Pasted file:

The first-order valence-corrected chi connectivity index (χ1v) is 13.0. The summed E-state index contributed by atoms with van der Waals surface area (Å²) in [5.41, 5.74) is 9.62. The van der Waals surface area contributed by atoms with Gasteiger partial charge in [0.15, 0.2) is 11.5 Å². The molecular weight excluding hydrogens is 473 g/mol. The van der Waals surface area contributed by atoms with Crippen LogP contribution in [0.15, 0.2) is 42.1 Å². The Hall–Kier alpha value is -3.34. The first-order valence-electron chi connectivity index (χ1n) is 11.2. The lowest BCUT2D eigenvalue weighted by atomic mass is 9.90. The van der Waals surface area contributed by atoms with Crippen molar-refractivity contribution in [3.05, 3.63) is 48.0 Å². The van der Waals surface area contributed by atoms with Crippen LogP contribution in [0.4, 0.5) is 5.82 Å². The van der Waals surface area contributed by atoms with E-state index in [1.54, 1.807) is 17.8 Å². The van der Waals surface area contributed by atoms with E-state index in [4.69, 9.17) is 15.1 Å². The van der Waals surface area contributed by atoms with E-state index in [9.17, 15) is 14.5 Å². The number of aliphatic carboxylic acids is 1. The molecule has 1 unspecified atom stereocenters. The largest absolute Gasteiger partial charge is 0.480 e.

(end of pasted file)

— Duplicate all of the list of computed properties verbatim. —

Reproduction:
The first-order valence-corrected chi connectivity index (χ1v) is 13.0. The summed E-state index contributed by atoms with van der Waals surface area (Å²) in [5.41, 5.74) is 9.62. The van der Waals surface area contributed by atoms with Gasteiger partial charge in [0.15, 0.2) is 11.5 Å². The molecular weight excluding hydrogens is 473 g/mol. The van der Waals surface area contributed by atoms with Crippen LogP contribution in [0.15, 0.2) is 42.1 Å². The Hall–Kier alpha value is -3.34. The first-order valence-electron chi connectivity index (χ1n) is 11.2. The lowest BCUT2D eigenvalue weighted by atomic mass is 9.90. The van der Waals surface area contributed by atoms with Crippen molar-refractivity contribution in [3.05, 3.63) is 48.0 Å². The van der Waals surface area contributed by atoms with Crippen LogP contribution in [0.4, 0.5) is 5.82 Å². The van der Waals surface area contributed by atoms with E-state index in [1.54, 1.807) is 17.8 Å². The van der Waals surface area contributed by atoms with E-state index in [4.69, 9.17) is 15.1 Å². The van der Waals surface area contributed by atoms with E-state index in [9.17, 15) is 14.5 Å². The number of aliphatic carboxylic acids is 1. The molecule has 1 unspecified atom stereocenters. The largest absolute Gasteiger partial charge is 0.480 e.